Prince Fielder

The acquisition of Prince Fielder was an ill fated adventure personally initiated by owner Mike Ilitch. If Fielder was somehow traded, Miguel Cabrera could safely go back to first base and a real infield could be crafted. The only way to trade Prince is to send along 50 million ( to reduce the huge balance of his contract) to the team that Detroit trades with. Is that possible? Is it affordable?

Prince Fielder is presently a controversial figure in Detroit. He's probably a "good guy", but lives by a powerful personal code - that is - he will not ever show "weakness" or vulnerability to the media. When he needs to be contrite or make an appeal to the public - We're sorry - that sentiment becomes a victim of collateral damage. To communicate differently would mean that Fielder is "letting himself down". That is the the one last bridge he cannot burn.

This combination of trading strategy and free agency pick-ups should result in a much more balanced Detroit Tigers for 2014. The farm system will be closer to providing more help at various fill in roles. That small window of World Series opportunities can yet be honored.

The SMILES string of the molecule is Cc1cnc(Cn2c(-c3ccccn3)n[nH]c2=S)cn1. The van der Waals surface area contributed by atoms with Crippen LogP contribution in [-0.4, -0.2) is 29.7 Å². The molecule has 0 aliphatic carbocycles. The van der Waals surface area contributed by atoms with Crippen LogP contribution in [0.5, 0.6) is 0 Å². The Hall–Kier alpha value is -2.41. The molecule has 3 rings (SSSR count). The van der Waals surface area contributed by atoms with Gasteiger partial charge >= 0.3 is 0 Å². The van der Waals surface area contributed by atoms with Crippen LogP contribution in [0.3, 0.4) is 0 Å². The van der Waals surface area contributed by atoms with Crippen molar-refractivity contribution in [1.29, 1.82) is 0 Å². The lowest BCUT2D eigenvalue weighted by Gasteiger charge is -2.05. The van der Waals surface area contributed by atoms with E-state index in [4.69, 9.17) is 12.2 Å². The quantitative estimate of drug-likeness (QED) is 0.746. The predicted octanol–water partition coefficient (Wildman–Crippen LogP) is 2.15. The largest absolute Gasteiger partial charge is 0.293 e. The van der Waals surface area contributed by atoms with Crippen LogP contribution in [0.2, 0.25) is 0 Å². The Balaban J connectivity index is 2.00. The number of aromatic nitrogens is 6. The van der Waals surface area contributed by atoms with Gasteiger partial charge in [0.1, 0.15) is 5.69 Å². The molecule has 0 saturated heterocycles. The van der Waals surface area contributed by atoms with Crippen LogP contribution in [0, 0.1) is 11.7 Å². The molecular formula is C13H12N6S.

The Tigers need a left-handed hitting outfielder. Can this be? The return of one of their most popular players ever -  one Curtis Granderson? He's a free agent. A pipe dream, but isn't it Grand? 


Curtis granderson


Nov 2, 2013 6:58pm
As someone who grew up near Detroit, I know a lot of people who are happy that Leyland is gone and want to see Fielder shipped out as well. To your question of whether it's possible and affordable to send $50 million to another team, my guess would be no.
Nov 11, 2013 2:52pm